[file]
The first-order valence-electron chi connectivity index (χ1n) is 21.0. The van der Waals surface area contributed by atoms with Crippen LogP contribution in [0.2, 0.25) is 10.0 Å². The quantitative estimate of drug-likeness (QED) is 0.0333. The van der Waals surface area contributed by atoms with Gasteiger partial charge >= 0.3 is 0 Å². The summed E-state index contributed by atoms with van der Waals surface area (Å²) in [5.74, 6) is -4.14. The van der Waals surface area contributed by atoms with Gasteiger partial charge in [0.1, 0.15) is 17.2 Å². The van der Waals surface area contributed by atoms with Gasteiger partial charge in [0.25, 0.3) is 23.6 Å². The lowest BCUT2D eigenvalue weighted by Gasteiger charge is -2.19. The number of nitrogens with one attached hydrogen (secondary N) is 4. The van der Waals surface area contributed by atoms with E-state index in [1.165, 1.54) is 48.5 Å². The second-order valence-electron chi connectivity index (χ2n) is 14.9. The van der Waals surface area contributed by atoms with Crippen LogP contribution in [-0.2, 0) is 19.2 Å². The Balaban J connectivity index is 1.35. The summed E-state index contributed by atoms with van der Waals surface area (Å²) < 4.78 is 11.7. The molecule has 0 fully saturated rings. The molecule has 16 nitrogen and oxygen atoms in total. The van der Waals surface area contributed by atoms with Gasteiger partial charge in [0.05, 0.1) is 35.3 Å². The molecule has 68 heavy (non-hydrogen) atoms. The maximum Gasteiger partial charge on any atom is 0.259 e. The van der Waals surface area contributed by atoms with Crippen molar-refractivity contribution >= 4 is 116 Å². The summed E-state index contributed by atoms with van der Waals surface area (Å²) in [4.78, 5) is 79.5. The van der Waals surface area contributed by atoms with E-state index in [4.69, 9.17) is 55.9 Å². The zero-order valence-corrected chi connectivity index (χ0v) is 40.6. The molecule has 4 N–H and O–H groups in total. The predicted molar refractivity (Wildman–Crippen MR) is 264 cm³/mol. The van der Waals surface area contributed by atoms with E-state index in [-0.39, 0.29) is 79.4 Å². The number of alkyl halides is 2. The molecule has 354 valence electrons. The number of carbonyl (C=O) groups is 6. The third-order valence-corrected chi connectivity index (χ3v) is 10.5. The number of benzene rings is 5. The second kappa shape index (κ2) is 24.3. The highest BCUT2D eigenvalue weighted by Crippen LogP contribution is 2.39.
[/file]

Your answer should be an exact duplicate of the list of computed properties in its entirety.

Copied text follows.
The first-order valence-electron chi connectivity index (χ1n) is 21.0. The van der Waals surface area contributed by atoms with Crippen LogP contribution in [0.2, 0.25) is 10.0 Å². The quantitative estimate of drug-likeness (QED) is 0.0333. The van der Waals surface area contributed by atoms with Gasteiger partial charge >= 0.3 is 0 Å². The summed E-state index contributed by atoms with van der Waals surface area (Å²) in [5.74, 6) is -4.14. The van der Waals surface area contributed by atoms with Gasteiger partial charge in [0.1, 0.15) is 17.2 Å². The van der Waals surface area contributed by atoms with Gasteiger partial charge in [0.25, 0.3) is 23.6 Å². The lowest BCUT2D eigenvalue weighted by Gasteiger charge is -2.19. The number of nitrogens with one attached hydrogen (secondary N) is 4. The van der Waals surface area contributed by atoms with E-state index in [1.165, 1.54) is 48.5 Å². The second-order valence-electron chi connectivity index (χ2n) is 14.9. The van der Waals surface area contributed by atoms with Crippen LogP contribution in [-0.2, 0) is 19.2 Å². The Balaban J connectivity index is 1.35. The summed E-state index contributed by atoms with van der Waals surface area (Å²) < 4.78 is 11.7. The molecule has 0 fully saturated rings. The molecule has 16 nitrogen and oxygen atoms in total. The van der Waals surface area contributed by atoms with Gasteiger partial charge in [0.05, 0.1) is 35.3 Å². The molecule has 68 heavy (non-hydrogen) atoms. The maximum Gasteiger partial charge on any atom is 0.259 e. The van der Waals surface area contributed by atoms with Crippen molar-refractivity contribution >= 4 is 116 Å². The summed E-state index contributed by atoms with van der Waals surface area (Å²) in [4.78, 5) is 79.5. The van der Waals surface area contributed by atoms with E-state index in [4.69, 9.17) is 55.9 Å². The zero-order valence-corrected chi connectivity index (χ0v) is 40.6. The molecule has 4 N–H and O–H groups in total. The predicted molar refractivity (Wildman–Crippen MR) is 264 cm³/mol. The van der Waals surface area contributed by atoms with E-state index in [-0.39, 0.29) is 79.4 Å². The number of alkyl halides is 2. The molecule has 354 valence electrons. The number of carbonyl (C=O) groups is 6. The third-order valence-corrected chi connectivity index (χ3v) is 10.5. The number of benzene rings is 5. The second kappa shape index (κ2) is 24.3. The highest BCUT2D eigenvalue weighted by Crippen LogP contribution is 2.39.